The original recipe is as above but excluding the copper wire rib. The rib is a later addition. The original was tied with metal tinsel that required no protection from the small sharp teeth of trout but later as plastic tinsel became the norm the wire rib was added to protect the tinsel and add additional strength. When spinning large bunches of deer hair I recommend, if you are using regular tying thread a minimum denier of 3/0 waxed is necessary to have sufficient strength to apply enough tension to achieve optimal flare in the deer hair. When tying spun and clipped deer hair patterns your choice of hair is paramount. See my earlier posts regarding tying with deer hair and spinning deer hair.
If I was unfortunate enough to be be given the choice of having only one fly to fish for all species both in fresh and salt water, I would have no problem! The Muddler minnow would without doubt be my number one choice. The pattern I tie here is as close to the original as I can get.
The original Thunder creek streamer series came from the vice of American, Keith Fulsher. In the early sixties, not satisfied with the regular head and eye size of streamers, he began experimenting and chose the reverse buck tail technique for his Thunder creek patterns. This technique involves tying the buck tail, as the technique suggests, the opposite way and then folding it back over the hook shank and tying down to form the head. The simplicity of this pattern and the minimal materials needed to tie it, is fly design at its very best! He achieved his goal, a slim two toned body with a large minnow head that allowed for larger eyes, the main attack point for predatory fish and through changing only the buck tail colour and hook size, could imitate numerous baitfish. Streamers generally fall into two categories, baitfish imitations and attractors! I am in no doubt that the Thunder creek covers both. You can try a whole load of colour combinations, and if you would like a little flash in the pattern tie this in at the rear of the head before folding the wings back. Also if you would like a heavier pattern use lead under the head dubbing. If you are looking for a slimmer pattern to imitate a sand eel, replace the buck tail with a synthetic material like fish hair or DNA, but dont build up the head with dubbing, this will keep the pattern slim and streamline.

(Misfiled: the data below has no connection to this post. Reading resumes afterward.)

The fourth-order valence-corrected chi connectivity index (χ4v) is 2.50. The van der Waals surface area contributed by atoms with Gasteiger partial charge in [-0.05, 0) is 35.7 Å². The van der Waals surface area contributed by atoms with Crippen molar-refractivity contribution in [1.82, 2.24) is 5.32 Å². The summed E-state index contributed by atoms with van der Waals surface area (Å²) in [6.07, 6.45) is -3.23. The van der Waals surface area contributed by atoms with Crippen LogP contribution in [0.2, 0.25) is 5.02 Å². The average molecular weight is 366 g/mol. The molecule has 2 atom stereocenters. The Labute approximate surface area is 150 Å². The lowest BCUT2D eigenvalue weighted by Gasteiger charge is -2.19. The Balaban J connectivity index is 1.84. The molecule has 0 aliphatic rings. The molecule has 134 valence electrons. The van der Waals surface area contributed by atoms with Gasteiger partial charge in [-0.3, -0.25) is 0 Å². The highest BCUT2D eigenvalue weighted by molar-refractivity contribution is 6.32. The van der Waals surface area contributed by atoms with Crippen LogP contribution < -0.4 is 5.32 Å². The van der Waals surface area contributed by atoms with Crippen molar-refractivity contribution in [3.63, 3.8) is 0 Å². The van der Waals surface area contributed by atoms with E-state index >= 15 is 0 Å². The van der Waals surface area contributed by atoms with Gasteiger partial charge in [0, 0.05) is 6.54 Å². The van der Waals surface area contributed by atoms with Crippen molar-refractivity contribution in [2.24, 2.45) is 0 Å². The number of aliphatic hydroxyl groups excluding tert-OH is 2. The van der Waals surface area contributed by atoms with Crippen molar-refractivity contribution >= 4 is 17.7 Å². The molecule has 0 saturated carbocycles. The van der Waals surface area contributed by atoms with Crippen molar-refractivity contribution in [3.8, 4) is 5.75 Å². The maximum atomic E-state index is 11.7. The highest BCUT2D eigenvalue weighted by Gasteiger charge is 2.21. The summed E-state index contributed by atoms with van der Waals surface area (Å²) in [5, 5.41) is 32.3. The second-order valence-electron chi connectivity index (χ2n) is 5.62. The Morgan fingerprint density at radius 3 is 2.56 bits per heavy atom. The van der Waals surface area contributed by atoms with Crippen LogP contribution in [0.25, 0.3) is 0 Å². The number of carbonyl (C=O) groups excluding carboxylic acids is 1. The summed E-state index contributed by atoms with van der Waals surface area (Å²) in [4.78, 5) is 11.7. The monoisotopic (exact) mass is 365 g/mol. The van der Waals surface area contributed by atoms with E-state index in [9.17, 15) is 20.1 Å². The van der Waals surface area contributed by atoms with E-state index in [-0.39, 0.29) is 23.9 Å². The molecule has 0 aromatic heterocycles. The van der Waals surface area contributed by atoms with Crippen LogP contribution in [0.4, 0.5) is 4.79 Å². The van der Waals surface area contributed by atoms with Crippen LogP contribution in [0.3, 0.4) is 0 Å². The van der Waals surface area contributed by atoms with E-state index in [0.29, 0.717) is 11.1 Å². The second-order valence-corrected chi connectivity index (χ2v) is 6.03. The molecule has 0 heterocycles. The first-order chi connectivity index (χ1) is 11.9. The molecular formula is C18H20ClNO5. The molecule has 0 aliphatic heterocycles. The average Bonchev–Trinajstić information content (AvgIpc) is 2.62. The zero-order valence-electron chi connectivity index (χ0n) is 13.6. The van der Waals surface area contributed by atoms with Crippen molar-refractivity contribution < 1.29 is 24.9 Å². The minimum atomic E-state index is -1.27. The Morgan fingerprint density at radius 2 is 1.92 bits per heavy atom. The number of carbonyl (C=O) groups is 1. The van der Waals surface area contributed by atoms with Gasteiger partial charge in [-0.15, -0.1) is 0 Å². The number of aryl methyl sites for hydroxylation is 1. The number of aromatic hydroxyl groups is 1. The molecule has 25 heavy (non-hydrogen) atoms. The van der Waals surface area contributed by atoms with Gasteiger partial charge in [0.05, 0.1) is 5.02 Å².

July 27, 2014 | Categories: Fly Fishing, Fly Photography, Fly Tying, Material Reviews, Photography, Sjøørret fluer, Step by Step | Tags: Bucktail, Bug Bond, Fly Tying, salt water, sea trout flies, Step by Step, Streamers, tape eyes, Thunder Creek | 1 Comment
I have had some questions about the Edson brass eyes and where they can be obtained. All the info is in this article alone with contact and purchase details.